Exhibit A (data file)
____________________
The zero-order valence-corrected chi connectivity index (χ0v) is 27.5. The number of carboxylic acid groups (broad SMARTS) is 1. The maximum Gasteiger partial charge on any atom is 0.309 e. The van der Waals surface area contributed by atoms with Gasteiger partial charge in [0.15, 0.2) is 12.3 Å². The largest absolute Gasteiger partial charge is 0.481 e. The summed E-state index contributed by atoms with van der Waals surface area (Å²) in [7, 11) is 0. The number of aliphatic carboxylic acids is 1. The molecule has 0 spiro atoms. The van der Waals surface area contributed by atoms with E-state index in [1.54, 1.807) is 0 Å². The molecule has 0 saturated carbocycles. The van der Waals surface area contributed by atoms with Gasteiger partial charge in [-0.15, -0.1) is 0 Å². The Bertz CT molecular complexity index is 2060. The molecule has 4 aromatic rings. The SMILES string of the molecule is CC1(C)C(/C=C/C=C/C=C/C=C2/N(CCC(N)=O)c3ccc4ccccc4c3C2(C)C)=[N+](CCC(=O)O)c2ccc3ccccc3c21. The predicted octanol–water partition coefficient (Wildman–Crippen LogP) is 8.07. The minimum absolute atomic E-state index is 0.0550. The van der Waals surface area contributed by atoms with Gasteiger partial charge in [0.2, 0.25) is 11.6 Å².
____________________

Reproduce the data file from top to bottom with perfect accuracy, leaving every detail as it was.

The zero-order valence-corrected chi connectivity index (χ0v) is 27.5. The number of carboxylic acid groups (broad SMARTS) is 1. The maximum Gasteiger partial charge on any atom is 0.309 e. The van der Waals surface area contributed by atoms with Gasteiger partial charge in [0.15, 0.2) is 12.3 Å². The largest absolute Gasteiger partial charge is 0.481 e. The summed E-state index contributed by atoms with van der Waals surface area (Å²) in [7, 11) is 0. The number of aliphatic carboxylic acids is 1. The molecule has 0 spiro atoms. The van der Waals surface area contributed by atoms with E-state index in [1.54, 1.807) is 0 Å². The molecule has 0 saturated carbocycles. The van der Waals surface area contributed by atoms with Gasteiger partial charge in [-0.15, -0.1) is 0 Å². The Bertz CT molecular complexity index is 2060. The molecule has 4 aromatic rings. The SMILES string of the molecule is CC1(C)C(/C=C/C=C/C=C/C=C2/N(CCC(N)=O)c3ccc4ccccc4c3C2(C)C)=[N+](CCC(=O)O)c2ccc3ccccc3c21. The predicted octanol–water partition coefficient (Wildman–Crippen LogP) is 8.07. The minimum absolute atomic E-state index is 0.0550. The van der Waals surface area contributed by atoms with Gasteiger partial charge in [0.2, 0.25) is 11.6 Å².